When you enter into a contract do you always ensure that the capacity in which you are signing the contract is clear? If you do not intend to be bound personally, do you always make it clear that you are signing on behalf of another person or entity? These may seem obvious questions and it is understandable that once the terms of a deal have been negotiated, signing the contract can seem a mere formality but failure to take these steps may result in unintended and potentially damaging consequences including personal liability or the inability to enforce the contract.
In the recent case of Hamid v Francis Bradshaw Partnership  EWCA Civ 470, the Court of Appeal confirmed that an individual was party to a contract evidenced in part by a letter, even though he had signed the letter above and below a name which was the trading name of a limited company.
Dr Hamid was the director and sole shareholder of a limited company, Chad Furniture Store Limited, (“Chad”) which traded under the name "Moon Furniture". He held land under a 999 year lease, on which he intended to build a showroom for Chad. He employed Francis Bradshaw Partnership (“FBP”) to provide engineering services for this project.
FBP did not know that they were contracting with Chad - they were told that Dr Hamid owned the Moon Furniture business. Dr Hamid recorded the pricing for the contract in a letter to FBP headed Moon Furniture. He signed his name above his typed name, which itself was above the name Moon Furniture. There was no indication that Dr Hamid was signing as director of, or on behalf of, Chad, or that Moon Furniture was a trading name of Chad.
The parties fell out and Dr Hamid sued FBP for damages. FBP argued that the contracting party was Chad and not Dr Hamid. If Chad was the correct claimant, it could be argued that Chad had not suffered a loss because it did not own the land. Their reasoning was that as the letter was written and signed by Dr Hamid on behalf of Moon Furniture, the letter was sent on behalf of whatever entity traded under that name.
The High Court, interpreting the letter objectively, decided that Dr Hamid had personally engaged FBP on the following basis:
- Dr Hamid signed the sole letter evidencing the contract without making it clear that he was not contracting personally. There was no indication that Moon Furniture was a company and Dr Hamid did not describe himself as “director”. A reasonable person analysing the letter objectively would conclude that Moon Furniture was Dr Hamid.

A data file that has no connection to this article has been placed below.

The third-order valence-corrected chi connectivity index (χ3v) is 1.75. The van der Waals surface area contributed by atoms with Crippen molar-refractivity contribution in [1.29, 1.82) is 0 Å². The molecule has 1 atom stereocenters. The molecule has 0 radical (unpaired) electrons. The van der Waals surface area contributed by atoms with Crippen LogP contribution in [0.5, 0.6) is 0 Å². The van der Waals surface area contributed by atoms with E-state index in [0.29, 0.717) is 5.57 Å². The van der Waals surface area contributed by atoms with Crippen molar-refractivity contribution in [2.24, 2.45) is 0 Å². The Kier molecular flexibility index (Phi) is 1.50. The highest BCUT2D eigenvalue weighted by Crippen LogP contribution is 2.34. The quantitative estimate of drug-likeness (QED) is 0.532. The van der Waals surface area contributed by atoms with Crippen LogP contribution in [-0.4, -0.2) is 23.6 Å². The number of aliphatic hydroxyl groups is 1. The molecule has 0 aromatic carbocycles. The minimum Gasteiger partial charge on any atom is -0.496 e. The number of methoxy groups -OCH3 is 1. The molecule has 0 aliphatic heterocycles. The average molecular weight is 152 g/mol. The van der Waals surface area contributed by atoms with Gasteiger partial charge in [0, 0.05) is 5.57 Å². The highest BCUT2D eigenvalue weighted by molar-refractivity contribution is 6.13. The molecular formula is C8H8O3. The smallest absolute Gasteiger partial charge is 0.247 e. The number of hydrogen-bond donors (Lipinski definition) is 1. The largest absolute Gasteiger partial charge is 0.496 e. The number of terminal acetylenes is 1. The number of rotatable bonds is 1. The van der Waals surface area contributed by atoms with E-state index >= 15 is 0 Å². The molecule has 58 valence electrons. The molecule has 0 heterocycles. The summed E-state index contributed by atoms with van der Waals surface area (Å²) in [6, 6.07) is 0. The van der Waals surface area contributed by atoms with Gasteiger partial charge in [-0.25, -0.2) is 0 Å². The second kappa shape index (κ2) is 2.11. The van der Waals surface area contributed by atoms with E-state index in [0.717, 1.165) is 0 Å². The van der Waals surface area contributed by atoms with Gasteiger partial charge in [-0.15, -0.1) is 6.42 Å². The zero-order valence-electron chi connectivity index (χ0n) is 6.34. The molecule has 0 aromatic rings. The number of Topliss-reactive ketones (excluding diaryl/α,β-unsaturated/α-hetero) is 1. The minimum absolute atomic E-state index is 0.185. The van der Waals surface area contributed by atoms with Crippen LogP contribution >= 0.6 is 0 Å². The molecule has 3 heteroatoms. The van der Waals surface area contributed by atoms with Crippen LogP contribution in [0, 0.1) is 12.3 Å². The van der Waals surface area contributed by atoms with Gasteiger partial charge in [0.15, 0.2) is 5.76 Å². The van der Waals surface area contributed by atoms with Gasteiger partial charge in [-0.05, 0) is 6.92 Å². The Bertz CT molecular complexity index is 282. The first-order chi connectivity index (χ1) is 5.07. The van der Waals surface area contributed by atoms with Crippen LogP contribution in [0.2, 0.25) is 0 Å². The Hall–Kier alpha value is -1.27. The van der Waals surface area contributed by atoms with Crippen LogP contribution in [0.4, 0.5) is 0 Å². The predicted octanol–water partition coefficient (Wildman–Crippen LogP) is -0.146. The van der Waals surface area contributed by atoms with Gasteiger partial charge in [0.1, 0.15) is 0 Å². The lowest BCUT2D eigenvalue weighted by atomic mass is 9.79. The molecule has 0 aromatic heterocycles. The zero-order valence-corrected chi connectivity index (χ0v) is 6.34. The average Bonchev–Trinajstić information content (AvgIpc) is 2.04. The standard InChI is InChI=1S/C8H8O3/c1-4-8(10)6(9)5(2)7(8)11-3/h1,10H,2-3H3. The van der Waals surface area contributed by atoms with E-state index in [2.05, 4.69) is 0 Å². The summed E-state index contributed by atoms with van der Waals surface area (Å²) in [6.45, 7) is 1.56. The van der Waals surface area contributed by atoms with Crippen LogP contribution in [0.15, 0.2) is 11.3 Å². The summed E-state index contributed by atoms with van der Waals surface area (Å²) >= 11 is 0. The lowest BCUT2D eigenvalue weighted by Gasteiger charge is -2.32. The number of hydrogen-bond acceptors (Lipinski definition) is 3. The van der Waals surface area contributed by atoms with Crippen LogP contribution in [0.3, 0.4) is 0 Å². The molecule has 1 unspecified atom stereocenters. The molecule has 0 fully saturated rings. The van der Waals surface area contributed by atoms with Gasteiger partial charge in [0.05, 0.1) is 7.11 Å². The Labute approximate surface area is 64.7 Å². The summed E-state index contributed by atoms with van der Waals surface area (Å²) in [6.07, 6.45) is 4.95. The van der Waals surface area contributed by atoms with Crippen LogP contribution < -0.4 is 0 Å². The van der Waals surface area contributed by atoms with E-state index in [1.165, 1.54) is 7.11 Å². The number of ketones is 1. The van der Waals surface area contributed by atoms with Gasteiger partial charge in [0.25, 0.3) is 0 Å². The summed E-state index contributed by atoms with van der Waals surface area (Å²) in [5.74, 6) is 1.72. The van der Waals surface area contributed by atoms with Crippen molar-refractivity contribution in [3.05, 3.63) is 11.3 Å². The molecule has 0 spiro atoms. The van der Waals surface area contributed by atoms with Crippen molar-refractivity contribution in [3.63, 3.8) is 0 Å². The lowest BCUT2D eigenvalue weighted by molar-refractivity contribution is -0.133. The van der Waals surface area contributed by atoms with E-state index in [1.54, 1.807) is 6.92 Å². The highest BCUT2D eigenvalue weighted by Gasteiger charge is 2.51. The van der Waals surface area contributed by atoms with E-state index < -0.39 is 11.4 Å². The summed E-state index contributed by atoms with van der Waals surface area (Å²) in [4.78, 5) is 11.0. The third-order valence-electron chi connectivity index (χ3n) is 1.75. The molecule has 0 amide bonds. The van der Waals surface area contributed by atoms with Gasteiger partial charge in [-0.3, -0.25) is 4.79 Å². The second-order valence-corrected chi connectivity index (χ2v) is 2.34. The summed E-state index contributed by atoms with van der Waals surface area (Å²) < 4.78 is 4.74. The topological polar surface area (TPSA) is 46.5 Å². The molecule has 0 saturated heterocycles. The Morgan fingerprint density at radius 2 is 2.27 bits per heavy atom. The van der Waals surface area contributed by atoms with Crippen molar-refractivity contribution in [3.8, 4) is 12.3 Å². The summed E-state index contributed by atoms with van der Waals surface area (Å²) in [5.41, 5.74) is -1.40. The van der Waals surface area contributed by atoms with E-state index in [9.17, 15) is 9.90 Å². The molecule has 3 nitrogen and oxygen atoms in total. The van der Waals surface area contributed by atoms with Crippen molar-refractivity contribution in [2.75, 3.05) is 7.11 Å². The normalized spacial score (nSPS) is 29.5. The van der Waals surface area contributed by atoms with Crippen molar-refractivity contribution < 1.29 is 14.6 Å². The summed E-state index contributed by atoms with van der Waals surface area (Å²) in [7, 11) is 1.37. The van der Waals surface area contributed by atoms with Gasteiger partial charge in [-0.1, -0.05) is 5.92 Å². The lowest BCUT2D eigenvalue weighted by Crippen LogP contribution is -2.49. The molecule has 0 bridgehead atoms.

- FBP were not told that their client was a company. They were merely told that Dr Hamid was the owner of the Moon Furniture business.
- Where the issue is whether someone contracted personally or as agent, there is not to be imputed to the other party knowledge that they did not have. There was evidence to show that Moon Furniture was the trading name of Chad but FBP were unaware of that evidence.
- The Court of Appeal upheld this decision. The court identified the crucial issue in this case was not identity, but capacity - whether Dr Hamid was contracting personally or signing the letter as director of, alternatively agent for, Chad. The question the court considered was what a reasonable person, furnished with the relevant information, would conclude.
The court decided that Dr Hamid did not effectively qualify his signature or make it plain that the contract did not bind him personally. The reference to Moon Furniture, without any indication that it was the trading name of Chad was not an effective qualification.
How to avoid this problem:
- Determine who you are contracting with. If there is any doubt, always ask first.
- Make sure that the identity of each party is clearly set out in the contract.
- If you do not intend to be personally liable, make this obvious for example by stating that you are signing as a director of a company.